The record of the current Attorney General of the United States is not exactly a distinguished one but it may have reached its lowest point yet when Alberto Gonzales Tuesday tried to distance his Justice Department from the horrible case of Maher Arar, the Canadian who was wrongly accused of being a terrorist (by Canada and the US) and then "rendered" to Syria where he was tortured. The Attorney General's lame soft-shoe was immediately repudiated by the Justice Department itself, on Wednesday, when a spokesperson said that her boss "had his timelime mixed up."
Today's Times' report included this: "'The facts speak for themselves, you know,'" Mr. Arar said. "'The report (by Canadian officials, including a high-level judge there) clearly concluded that I was tortured. And for him to say that he does not know about the case or does not know I was tortured is really outrageous.'" Maria C. LaHood, Mr. Arar's lawyer at the Center for Constitutional Rights in New York, called Mr. Gonzales' comments 'unbelievable. I had hoped that they would actually step up and say, "We made a mistake, we accept the report's findings, we clear Mr. Arar's name and we apologize," ' Ms. LaHood said."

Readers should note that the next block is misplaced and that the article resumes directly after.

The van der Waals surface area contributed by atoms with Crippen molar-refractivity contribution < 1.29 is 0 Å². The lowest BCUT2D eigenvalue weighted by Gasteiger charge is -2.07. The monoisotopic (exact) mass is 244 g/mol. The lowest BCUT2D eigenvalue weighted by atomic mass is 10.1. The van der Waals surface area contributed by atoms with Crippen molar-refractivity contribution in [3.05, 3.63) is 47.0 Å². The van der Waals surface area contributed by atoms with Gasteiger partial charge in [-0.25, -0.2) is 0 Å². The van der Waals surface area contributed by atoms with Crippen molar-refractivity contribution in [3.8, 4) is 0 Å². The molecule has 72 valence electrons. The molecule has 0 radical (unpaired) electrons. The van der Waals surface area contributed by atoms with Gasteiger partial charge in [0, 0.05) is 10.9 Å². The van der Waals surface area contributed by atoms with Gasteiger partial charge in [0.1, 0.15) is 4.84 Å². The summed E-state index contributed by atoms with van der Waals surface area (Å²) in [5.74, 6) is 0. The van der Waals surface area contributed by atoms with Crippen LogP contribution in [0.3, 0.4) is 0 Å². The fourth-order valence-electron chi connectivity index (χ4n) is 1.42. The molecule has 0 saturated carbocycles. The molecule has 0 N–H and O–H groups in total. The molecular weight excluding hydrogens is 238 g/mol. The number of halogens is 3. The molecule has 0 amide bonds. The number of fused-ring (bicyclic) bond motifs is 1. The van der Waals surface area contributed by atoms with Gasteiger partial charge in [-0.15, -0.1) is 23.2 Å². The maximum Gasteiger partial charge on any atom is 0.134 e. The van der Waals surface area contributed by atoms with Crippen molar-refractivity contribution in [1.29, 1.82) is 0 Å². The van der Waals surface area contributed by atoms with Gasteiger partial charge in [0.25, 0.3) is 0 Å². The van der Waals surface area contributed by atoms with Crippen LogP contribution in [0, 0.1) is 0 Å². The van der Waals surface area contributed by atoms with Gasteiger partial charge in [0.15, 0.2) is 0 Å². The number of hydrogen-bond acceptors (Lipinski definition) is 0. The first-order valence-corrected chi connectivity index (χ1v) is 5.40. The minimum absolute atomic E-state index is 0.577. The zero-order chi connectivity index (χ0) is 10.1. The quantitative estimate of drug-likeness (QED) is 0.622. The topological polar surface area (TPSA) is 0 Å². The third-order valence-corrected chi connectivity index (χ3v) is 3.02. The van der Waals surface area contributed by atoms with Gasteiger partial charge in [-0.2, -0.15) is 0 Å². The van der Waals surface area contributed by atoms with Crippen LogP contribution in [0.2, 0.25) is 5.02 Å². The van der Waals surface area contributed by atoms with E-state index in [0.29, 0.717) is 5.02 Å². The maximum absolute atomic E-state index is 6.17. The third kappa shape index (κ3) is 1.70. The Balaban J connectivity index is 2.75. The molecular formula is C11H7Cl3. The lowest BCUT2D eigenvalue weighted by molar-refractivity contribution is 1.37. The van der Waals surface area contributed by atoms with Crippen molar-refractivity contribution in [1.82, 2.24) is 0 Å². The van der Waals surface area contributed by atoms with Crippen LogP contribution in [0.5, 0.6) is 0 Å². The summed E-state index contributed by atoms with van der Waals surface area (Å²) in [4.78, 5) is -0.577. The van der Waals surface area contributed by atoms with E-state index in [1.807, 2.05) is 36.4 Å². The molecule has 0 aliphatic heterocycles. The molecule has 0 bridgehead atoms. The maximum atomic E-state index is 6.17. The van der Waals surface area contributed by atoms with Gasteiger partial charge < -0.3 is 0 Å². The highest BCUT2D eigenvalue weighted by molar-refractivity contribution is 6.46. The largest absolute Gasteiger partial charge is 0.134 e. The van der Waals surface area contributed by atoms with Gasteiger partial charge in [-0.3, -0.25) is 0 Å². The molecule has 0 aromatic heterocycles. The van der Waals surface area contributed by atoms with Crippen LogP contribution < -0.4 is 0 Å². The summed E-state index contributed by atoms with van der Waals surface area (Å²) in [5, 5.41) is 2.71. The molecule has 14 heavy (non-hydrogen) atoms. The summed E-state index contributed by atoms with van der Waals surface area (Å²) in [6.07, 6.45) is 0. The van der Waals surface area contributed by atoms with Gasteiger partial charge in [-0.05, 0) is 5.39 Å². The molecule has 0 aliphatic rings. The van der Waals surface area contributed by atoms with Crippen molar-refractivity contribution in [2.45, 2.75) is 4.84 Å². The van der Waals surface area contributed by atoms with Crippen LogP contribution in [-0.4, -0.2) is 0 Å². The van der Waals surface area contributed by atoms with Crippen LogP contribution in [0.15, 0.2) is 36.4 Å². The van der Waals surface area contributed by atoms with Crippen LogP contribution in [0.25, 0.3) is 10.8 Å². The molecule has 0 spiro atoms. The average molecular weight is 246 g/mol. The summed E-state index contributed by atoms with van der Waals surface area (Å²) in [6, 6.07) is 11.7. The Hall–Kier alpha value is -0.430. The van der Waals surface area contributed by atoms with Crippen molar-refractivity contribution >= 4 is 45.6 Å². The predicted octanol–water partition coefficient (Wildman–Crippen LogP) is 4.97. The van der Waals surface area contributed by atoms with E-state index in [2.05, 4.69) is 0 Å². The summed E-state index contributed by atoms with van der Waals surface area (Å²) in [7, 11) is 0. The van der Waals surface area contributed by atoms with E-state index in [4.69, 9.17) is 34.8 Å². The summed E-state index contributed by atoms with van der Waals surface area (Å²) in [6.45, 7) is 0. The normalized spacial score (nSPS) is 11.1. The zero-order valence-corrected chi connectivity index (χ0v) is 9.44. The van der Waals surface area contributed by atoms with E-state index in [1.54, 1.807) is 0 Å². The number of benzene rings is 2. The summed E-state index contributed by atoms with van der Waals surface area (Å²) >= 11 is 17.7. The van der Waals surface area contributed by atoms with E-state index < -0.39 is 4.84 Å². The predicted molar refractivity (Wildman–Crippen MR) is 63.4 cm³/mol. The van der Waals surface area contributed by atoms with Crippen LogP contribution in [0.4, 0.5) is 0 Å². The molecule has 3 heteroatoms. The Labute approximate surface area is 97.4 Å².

Admit a mistake? Not this Attorney General. Allow the facts to get in the way of his talking points? Not this Attorney General. The Arar Commission Report is embarrassing enough coming during the tensest of times during the political debate over the treatment of terror deteainees. But for a high-ranking Administration official to pretend that the Arar episode either didn't exist or that US officials were not partly to blame is even worse. Credibility is the coin of the realm in the fight now between Congress and the White House. And the nation's highest-ranking lawyer, a man who isn't exactly brimming with credibility anyway thanks to past debacles, just lost some more.
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